Paul Manship (American, 1885-1966) and Gaston Lachaise (American, 1882-1935)
Plaster Sketch-model for a Pediment, c. 1916
Plaster with patina, 15 3/16 x 3 1/2 (at its apex) x 1 5/8 in. (38.6 x 8.9 x 4.2 cm).
Provenance: Paul Manship to Herbert Lewis Kammerer, then by descent to the present owner.
N.B. The present model represents a proposal for the crowning element of the John Pierpont Morgan Memorial, a commission awarded to Paul Manship in 1914 and partly designed and executed by Gaston Lachaise (Manship's studio assistant by 1914 until 1921). The model was made by casting a hollow-backed triangular shape in plaster, then carving on the face, in low relief, a border featuring an anthemion with acanthus-scroll ornament and graceful, buoyant figures, and within, a sleeping lion about to awaken to a new dawn--suggesting perpetual renewal.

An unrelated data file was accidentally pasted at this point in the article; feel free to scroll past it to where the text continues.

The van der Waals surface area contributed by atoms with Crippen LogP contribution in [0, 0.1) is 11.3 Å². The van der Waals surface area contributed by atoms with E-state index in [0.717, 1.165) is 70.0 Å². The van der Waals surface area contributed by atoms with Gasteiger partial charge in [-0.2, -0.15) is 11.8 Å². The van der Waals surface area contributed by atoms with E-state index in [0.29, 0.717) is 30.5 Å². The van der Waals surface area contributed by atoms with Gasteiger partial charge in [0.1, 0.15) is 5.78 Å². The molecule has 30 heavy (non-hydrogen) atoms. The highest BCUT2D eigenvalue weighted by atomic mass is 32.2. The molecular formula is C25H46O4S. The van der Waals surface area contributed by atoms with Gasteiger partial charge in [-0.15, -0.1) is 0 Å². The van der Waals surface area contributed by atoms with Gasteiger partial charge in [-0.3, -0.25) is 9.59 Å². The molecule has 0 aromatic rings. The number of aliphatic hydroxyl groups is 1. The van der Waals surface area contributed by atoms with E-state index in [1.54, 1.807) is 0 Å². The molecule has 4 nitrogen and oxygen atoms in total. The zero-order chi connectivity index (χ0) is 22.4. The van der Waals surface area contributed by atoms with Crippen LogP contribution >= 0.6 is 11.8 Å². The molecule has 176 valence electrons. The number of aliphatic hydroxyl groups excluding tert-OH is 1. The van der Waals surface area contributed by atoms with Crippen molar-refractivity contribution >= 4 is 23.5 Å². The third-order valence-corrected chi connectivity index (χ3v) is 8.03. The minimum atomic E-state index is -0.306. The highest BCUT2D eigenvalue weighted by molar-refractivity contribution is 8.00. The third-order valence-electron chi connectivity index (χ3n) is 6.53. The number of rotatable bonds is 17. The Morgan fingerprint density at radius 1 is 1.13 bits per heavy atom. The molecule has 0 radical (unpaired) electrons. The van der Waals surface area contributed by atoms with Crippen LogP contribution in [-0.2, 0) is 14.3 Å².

One of many plaster studies for the project, it is the only known example now extant, and it documents the artistic interaction between these sculptors in about 1916, when the memorial's uppermost component was envisaged as a low-pitched gable. Several of its features--such as the foliate decoration and the levitating figures rendered in Lachaise's personal style--reappear in the full-scale plaster model, carried out with Lachaise's significant participation from February 1917 to September 1918 (cover illustration, V. Budny, New York's Left Bank: Art and Artists off Washington Square North, 1900-1950, New York, 2006), and in turn in the limestone memorial, carved entirely by him during the next two years. Installed in the Metropolitan Museum of Art, New York, in 1920, the work commemorates John Pierpont Morgan (1827-1913), a titan of finance and the museum's former trustee, benefactor, and president.
We are grateful to Virginia Budny for her assistance in preparing the catalogue entry for this work.